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9.5 Testing Convergence at Endpoints Greg Kelly, Hanford High School, Richland, Washington The original Hanford High School, Hanford, Washington.

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Presentation on theme: "9.5 Testing Convergence at Endpoints Greg Kelly, Hanford High School, Richland, Washington The original Hanford High School, Hanford, Washington."— Presentation transcript:

1 9.5 Testing Convergence at Endpoints Greg Kelly, Hanford High School, Richland, Washington The original Hanford High School, Hanford, Washington

2 Remember: The series converges if. The series diverges if. The test is inconclusive if. The Ratio Test: If is a series with positive terms and then:

3 This section in the book presents several other tests or techniques to test for convergence, and discusses some specific convergent and divergent series.

4 The series converges if. The series diverges if. The test is inconclusive if. Nth Root Test: If is a series with positive terms and then: Note that the rules are the same as for the Ratio Test.

5 example: ?

6 Indeterminate, so we use LHôpitals Rule formula #104 formula #103

7 example: it converges ?

8 another example: it diverges

9 Remember that when we first studied integrals, we used a summation of rectangles to approximate the area under a curve: This leads to: The Integral Test If is a positive sequence and where is a continuous, positive decreasing function, then: and both converge or both diverge.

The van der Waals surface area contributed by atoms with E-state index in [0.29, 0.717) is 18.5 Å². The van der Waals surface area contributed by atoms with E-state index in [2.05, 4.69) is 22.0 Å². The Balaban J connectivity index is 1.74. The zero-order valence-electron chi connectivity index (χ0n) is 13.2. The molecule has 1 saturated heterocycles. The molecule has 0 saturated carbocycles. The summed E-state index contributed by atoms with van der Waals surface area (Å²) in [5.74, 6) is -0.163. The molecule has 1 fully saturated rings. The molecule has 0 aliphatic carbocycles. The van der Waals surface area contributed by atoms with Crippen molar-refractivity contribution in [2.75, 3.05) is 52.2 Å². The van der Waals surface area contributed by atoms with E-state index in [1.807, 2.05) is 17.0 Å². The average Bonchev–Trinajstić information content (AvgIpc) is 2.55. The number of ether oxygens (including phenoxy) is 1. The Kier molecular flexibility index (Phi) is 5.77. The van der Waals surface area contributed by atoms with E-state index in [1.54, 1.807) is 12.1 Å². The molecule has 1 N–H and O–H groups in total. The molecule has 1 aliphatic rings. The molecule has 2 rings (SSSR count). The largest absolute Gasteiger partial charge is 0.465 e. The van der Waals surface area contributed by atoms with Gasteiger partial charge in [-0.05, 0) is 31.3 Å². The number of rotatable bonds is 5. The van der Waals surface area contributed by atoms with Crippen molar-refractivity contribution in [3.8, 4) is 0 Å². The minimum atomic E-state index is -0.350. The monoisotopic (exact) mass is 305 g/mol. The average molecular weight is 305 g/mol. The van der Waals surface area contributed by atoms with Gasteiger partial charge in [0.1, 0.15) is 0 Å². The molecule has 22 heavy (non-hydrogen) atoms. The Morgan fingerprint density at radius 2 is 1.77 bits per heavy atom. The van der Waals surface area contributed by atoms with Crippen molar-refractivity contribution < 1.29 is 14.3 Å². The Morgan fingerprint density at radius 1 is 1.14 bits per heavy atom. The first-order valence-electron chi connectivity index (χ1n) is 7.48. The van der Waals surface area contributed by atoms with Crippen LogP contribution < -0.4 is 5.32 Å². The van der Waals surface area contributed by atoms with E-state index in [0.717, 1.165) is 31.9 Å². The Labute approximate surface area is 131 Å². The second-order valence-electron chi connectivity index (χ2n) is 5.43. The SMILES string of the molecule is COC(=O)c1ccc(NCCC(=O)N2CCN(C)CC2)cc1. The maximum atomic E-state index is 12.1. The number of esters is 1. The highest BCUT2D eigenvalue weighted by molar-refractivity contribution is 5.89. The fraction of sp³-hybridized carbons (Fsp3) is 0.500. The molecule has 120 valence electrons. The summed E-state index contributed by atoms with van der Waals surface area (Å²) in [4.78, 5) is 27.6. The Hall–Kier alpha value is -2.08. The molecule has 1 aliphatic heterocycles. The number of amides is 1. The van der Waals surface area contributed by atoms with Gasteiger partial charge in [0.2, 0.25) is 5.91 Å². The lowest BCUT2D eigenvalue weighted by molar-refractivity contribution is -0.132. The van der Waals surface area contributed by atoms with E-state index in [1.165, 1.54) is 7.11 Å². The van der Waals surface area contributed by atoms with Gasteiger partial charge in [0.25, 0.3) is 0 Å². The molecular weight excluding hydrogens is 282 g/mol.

10 Example 1: Does converge? Since the integral converges, the series must converge. (but not necessarily to 2.)

11 p-series Test converges if, diverges if. We could show this with the integral test. If this test seems backward after the ratio and nth root tests, remember that larger values of p would make the denominators increase faster and the terms decrease faster.

12 the harmonic series: diverges. (It is a p-series with p=1.) It diverges very slowly, but it diverges. Because the p-series is so easy to evaluate, we use it to compare to other series.

13 Limit Comparison Test If and for all ( N a positive integer) If, then both and converge or both diverge. If, then converges if converges.If, then diverges if diverges.

14 Example 3a: When n is large, the function behaves like: Since diverges, the series diverges. harmonic series

15 Example 3b: When n is large, the function behaves like: Since converges, the series converges. geometric series

16 Alternating Series The signs of the terms alternate. Good news! example: This series converges (by the Alternating Series Test.) If the absolute values of the terms approach zero, then an alternating series will always converge! Alternating Series Test This series is convergent, but not absolutely convergent. Therefore we say that it is conditionally convergent.

17 Since each term of a convergent alternating series moves the partial sum a little closer to the limit: Alternating Series Estimation Theorem For a convergent alternating series, the truncation error is less than the first missing term, and is the same sign as that term. This is a good tool to remember, because it is easier than the LaGrange Error Bound.

18 There is a flow chart on page 505 that might be helpful for deciding in what order to do which test. Mostly this just takes practice. To do summations on the TI-89: becomes F34

19 To graph the partial sums, we can use sequence mode. MODE Graph…….4 ENTER Y= WINDOW ENTER GRAPH

20 To graph the partial sums, we can use sequence mode. MODE Graph…….4 ENTER Y= WINDOW ENTER GRAPH Table

21 To graph the partial sums, we can use sequence mode. MODE Graph…….4 ENTER Y= WINDOW ENTER GRAPH Table


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